Parrish Art Museum to Present Traveling Exhibit WILLIAM GLACKENS, 7/20-10/13

Parrish Art Museum to Present Traveling Exhibit WILLIAM GLACKENS, 7/20-10/13

From July 20 through October 13, the Parrish Art Museum will present William Glackens-the first comprehensive survey of the artist's work since 1966. The exhibition spans Glackens's career from the 1890s through the 1930s, with more than 85 important paintings and works on paper from some of America's finest private and public collections, including the Corcoran Gallery of Art, Fine Arts Museum of San Francisco, the Metropolitan Museum of Art, the National Gallery of Art, and the Cleveland Museum, among others. Several works in the exhibition are on view to the public for the first time since 1966.

William Glackens, co-organized and presented by the Parrish Art Museum; the NSU Museum of Art, Fort Lauderdale (where it was on view earlier this year); and the Barnes Foundation, Philadelphia, spans the full career of the artist, who painted on Long Island from 1911-1915. Curated by writer and art historian Avis Berman, the exhibition focuses on Glackens's most distinctive and adventurous works.

"This exhibition allows the Parrish Art Museum the unique opportunity to collaborate with two like-minded institutions, sharing resources and scholarship to explore Glackens's career and impact on art history," said Parrish Art Museum Director Terrie Sultan. "With masterful work that resonates with our oceanside community, a profound attachment to our region, and a significant contribution to the story of American art, William Glackens reinforces and advances the mission of the Parrish."

The long-overdue survey introduces Glackens to a new generation of viewers and invites further scholarship on this pivotal figure in the history of American art. The exhibition features touchstones of American art such as Glackens's Girl with Apple (1909-1910), Family Group (1910-1911), and The Green Car (1910) alongside other key pieces from each decade of his career such as La Villette (ca.1895), Cape Cod Pier (1908), and The Soda Fountain (1935). These important paintings reveal Glackens's matchless ability to capture people and their surroundings with spontaneity and spirit.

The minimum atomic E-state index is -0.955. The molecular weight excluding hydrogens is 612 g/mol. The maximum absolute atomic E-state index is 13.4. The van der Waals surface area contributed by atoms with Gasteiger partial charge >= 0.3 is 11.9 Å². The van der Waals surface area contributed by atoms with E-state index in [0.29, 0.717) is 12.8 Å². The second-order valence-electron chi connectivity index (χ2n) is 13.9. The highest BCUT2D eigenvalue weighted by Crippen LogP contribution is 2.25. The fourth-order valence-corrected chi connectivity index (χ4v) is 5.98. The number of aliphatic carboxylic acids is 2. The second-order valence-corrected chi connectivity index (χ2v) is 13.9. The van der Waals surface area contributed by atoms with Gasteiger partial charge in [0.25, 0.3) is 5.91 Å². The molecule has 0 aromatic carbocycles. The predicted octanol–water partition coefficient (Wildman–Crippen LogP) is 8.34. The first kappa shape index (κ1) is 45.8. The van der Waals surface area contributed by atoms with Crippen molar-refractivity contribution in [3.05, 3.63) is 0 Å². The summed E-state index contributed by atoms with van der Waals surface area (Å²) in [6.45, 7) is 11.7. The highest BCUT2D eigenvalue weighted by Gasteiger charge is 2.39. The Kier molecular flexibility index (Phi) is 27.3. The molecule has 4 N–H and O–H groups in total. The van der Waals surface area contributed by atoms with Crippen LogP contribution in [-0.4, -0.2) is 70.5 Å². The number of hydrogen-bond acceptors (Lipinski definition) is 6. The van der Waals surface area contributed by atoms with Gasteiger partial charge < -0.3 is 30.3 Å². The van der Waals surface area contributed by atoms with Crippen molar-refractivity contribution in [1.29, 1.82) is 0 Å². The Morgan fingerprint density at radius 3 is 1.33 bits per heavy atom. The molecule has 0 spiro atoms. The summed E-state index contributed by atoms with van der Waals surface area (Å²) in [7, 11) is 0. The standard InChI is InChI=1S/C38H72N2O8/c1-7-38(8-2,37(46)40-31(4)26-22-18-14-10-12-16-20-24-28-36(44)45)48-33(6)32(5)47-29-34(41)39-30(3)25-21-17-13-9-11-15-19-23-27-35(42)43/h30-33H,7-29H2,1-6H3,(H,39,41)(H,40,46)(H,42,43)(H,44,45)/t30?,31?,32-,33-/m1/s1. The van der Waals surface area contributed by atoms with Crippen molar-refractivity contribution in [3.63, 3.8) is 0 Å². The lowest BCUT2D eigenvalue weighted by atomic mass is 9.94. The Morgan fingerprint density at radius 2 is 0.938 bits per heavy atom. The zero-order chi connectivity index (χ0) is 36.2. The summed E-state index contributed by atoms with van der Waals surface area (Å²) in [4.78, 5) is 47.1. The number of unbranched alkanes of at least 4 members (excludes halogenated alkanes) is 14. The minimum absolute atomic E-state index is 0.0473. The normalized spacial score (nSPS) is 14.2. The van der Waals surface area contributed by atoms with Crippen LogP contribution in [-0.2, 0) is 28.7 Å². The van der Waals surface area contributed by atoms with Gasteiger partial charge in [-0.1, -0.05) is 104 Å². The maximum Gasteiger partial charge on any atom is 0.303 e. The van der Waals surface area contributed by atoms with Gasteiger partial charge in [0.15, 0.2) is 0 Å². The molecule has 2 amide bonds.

William Glackens explores the wide range of motifs that run throughout the artist's work. In addition to a fascination for the urban spectacle of New York City, a love for travel led him to sunny landscapes and shorelines, including the beaches of Cape Cod, Connecticut, and Bellport, Long Island. A gifted painter and draftsman, Glackens also successfully mastered portraits, figure studies and still lifes-all genres that are presented in the exhibition.

Born in Philadelphia in 1870, Glackens studied at the Pennsylvania Academy of the Fine Arts. At the Academy and as an artist for the Philadelphia Press, he became friends with fellow artists Robert Henri, George Luks, Everett Shinn, and John Sloan, the core of the group that would later form The Eight as a reaction against the National Academy of Design's hidebound exhibition policies. The Eight exhibited together only once, in 1908, creating a wedge in the struggle to democratize the process by which artists could show and sell their work. Glackens was on the selection committee of the 1910 Exhibition of Independent Artists, the first large-scale invitational show of progressive artists, and was chairman of the American section of the epochal Armory Show, which introduced European vanguard art to this country in 1913. With these roles Glackens became a powerful advocate for landmark exhibitions of the American and European avant-garde.

Glackens was also a tastemaker, influencing Albert C. Barnes, the Philadelphia chemist who became a self-made millionaire in the early twentieth century and wanted to collect great art. He attended Philadelphia's prestigious Central High School with Barnes, and when they renewed their friendship in 1911, Glackens became his first advisor and guided him toward an appreciation of modern French painting. The artist traveled to Paris on a buying trip for Barnes in 1912 and returned with works by Paul Ce?zanne, Maurice Denis, Vincent van Gogh, Pablo Picasso, Camille Pissarro and Pierre Auguste Renoir. These purchases became the nucleus of Barnes's fabled collection. The two men remained close, and Barnes became his loyal and most important patron. Barnes found Glackens indispensable, stating, "The most valuable single educational factor to me has been my frequent association with a lifelong friend who combines greatness as an artist with a big man's mind."

A fully illustrated exhibition catalogue, published by Skira Rizzoli, was edited by Avis Berman, who also contributed several essays to the publication. Alicia G. Longwell, The Lewis B. and Dorothy Cullman Chief Curator, Parrish Art Museum, contributed the essay, "Scenes at the Shore: Glackens's Summers by the Sea," to the catalogue. Other essays were contributed by Elizabeth Thompson Colleary, Heather Campbell Coyle, Judith F. Dolkart, Martha Lucy, Patricia Mears, Carol Troyen, and Emily C. Wood. Issues previously unexamined in the literature about Glackens and The Eight are considered throughout the text, including: the artist's sophisticated absorption of contemporaneous French painting, his sense of social observation, his depiction of women, his interest in costume and fashion, his portrayals of women and urban life, and his role as a tastemaker.

In addition to essays and entries on select works, the publication includes the first complete exhibition history on the artist, a critical contribution to Glackens scholarship.

Image: William Glackens, Cape Cod Pier, 1908, oil on canvas, 26 in. x 32 in. NSU Museum of Art Fort Lauderdale, Gift of anonymous donor